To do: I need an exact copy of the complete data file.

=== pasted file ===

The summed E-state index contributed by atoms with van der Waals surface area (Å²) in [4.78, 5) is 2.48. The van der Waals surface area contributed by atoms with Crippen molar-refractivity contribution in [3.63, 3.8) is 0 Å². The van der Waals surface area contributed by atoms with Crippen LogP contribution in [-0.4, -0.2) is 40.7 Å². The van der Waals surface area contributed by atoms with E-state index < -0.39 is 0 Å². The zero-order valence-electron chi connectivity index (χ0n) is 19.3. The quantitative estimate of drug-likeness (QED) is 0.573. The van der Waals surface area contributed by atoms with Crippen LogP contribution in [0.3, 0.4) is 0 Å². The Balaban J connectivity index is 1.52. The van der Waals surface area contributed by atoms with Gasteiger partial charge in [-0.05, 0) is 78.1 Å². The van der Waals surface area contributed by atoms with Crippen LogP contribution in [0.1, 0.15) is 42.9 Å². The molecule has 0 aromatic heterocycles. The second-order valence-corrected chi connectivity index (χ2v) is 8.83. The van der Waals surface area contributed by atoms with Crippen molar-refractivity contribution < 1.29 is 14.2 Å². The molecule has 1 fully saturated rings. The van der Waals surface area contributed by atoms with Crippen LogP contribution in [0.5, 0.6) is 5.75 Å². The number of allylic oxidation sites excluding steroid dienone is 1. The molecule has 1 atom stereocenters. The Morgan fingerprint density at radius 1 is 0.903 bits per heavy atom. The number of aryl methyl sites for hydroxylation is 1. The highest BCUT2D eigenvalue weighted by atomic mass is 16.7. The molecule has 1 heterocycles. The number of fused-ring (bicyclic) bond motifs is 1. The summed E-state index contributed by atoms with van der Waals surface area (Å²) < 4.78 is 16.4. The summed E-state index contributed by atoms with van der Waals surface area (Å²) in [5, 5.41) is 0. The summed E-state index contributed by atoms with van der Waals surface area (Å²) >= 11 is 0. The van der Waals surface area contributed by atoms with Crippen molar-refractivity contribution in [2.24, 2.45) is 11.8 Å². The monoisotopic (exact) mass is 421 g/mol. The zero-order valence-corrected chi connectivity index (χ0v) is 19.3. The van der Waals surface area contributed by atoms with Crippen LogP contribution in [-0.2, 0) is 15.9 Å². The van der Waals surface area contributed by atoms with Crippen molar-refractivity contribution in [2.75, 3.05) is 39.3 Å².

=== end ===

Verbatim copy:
The summed E-state index contributed by atoms with van der Waals surface area (Å²) in [4.78, 5) is 2.48. The van der Waals surface area contributed by atoms with Crippen molar-refractivity contribution in [3.63, 3.8) is 0 Å². The van der Waals surface area contributed by atoms with Crippen LogP contribution in [-0.4, -0.2) is 40.7 Å². The van der Waals surface area contributed by atoms with E-state index < -0.39 is 0 Å². The zero-order valence-electron chi connectivity index (χ0n) is 19.3. The quantitative estimate of drug-likeness (QED) is 0.573. The van der Waals surface area contributed by atoms with Crippen LogP contribution in [0.3, 0.4) is 0 Å². The Balaban J connectivity index is 1.52. The van der Waals surface area contributed by atoms with Gasteiger partial charge in [-0.05, 0) is 78.1 Å². The van der Waals surface area contributed by atoms with Crippen LogP contribution in [0.1, 0.15) is 42.9 Å². The molecule has 0 aromatic heterocycles. The second-order valence-corrected chi connectivity index (χ2v) is 8.83. The van der Waals surface area contributed by atoms with Crippen molar-refractivity contribution < 1.29 is 14.2 Å². The molecule has 1 fully saturated rings. The van der Waals surface area contributed by atoms with Crippen LogP contribution in [0.5, 0.6) is 5.75 Å². The number of allylic oxidation sites excluding steroid dienone is 1. The molecule has 1 atom stereocenters. The Morgan fingerprint density at radius 1 is 0.903 bits per heavy atom. The number of aryl methyl sites for hydroxylation is 1. The highest BCUT2D eigenvalue weighted by atomic mass is 16.7. The molecule has 1 heterocycles. The number of fused-ring (bicyclic) bond motifs is 1. The summed E-state index contributed by atoms with van der Waals surface area (Å²) < 4.78 is 16.4. The summed E-state index contributed by atoms with van der Waals surface area (Å²) in [5, 5.41) is 0. The summed E-state index contributed by atoms with van der Waals surface area (Å²) >= 11 is 0. The van der Waals surface area contributed by atoms with Crippen molar-refractivity contribution in [2.24, 2.45) is 11.8 Å². The monoisotopic (exact) mass is 421 g/mol. The zero-order valence-corrected chi connectivity index (χ0v) is 19.3. The van der Waals surface area contributed by atoms with Crippen LogP contribution in [-0.2, 0) is 15.9 Å². The van der Waals surface area contributed by atoms with Crippen molar-refractivity contribution in [2.75, 3.05) is 39.3 Å².